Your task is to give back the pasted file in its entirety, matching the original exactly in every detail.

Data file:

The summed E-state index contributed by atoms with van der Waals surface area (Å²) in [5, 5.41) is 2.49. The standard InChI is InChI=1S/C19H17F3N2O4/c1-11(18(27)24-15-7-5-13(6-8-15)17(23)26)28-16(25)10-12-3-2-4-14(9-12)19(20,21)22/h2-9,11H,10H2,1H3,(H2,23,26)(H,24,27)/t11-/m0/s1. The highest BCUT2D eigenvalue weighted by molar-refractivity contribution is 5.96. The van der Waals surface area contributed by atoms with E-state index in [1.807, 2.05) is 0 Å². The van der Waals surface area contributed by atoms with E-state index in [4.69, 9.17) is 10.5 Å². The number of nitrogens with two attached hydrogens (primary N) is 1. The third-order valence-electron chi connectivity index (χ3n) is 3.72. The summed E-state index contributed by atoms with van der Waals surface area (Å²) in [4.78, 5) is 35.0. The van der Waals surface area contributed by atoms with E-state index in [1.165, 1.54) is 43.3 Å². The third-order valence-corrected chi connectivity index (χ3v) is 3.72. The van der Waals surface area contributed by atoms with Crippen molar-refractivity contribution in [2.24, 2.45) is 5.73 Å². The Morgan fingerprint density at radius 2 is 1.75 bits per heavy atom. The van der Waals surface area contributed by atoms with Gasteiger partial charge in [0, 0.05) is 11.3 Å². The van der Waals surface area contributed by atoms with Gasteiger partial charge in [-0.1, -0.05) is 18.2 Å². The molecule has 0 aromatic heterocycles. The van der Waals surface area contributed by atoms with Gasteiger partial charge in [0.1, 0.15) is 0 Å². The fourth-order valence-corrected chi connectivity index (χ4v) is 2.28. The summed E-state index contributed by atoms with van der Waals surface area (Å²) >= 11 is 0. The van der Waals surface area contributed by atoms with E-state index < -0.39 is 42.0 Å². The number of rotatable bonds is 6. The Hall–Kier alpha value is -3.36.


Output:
The summed E-state index contributed by atoms with van der Waals surface area (Å²) in [5, 5.41) is 2.49. The standard InChI is InChI=1S/C19H17F3N2O4/c1-11(18(27)24-15-7-5-13(6-8-15)17(23)26)28-16(25)10-12-3-2-4-14(9-12)19(20,21)22/h2-9,11H,10H2,1H3,(H2,23,26)(H,24,27)/t11-/m0/s1. The highest BCUT2D eigenvalue weighted by molar-refractivity contribution is 5.96. The van der Waals surface area contributed by atoms with E-state index in [1.807, 2.05) is 0 Å². The van der Waals surface area contributed by atoms with E-state index in [4.69, 9.17) is 10.5 Å². The number of nitrogens with two attached hydrogens (primary N) is 1. The third-order valence-electron chi connectivity index (χ3n) is 3.72. The summed E-state index contributed by atoms with van der Waals surface area (Å²) in [4.78, 5) is 35.0. The van der Waals surface area contributed by atoms with E-state index in [1.165, 1.54) is 43.3 Å². The third-order valence-corrected chi connectivity index (χ3v) is 3.72. The van der Waals surface area contributed by atoms with Crippen molar-refractivity contribution in [2.24, 2.45) is 5.73 Å². The Morgan fingerprint density at radius 2 is 1.75 bits per heavy atom. The van der Waals surface area contributed by atoms with Gasteiger partial charge in [0, 0.05) is 11.3 Å². The van der Waals surface area contributed by atoms with Gasteiger partial charge in [-0.1, -0.05) is 18.2 Å². The molecule has 0 aromatic heterocycles. The van der Waals surface area contributed by atoms with Gasteiger partial charge in [0.1, 0.15) is 0 Å². The fourth-order valence-corrected chi connectivity index (χ4v) is 2.28. The summed E-state index contributed by atoms with van der Waals surface area (Å²) >= 11 is 0. The van der Waals surface area contributed by atoms with E-state index < -0.39 is 42.0 Å². The number of rotatable bonds is 6. The Hall–Kier alpha value is -3.36.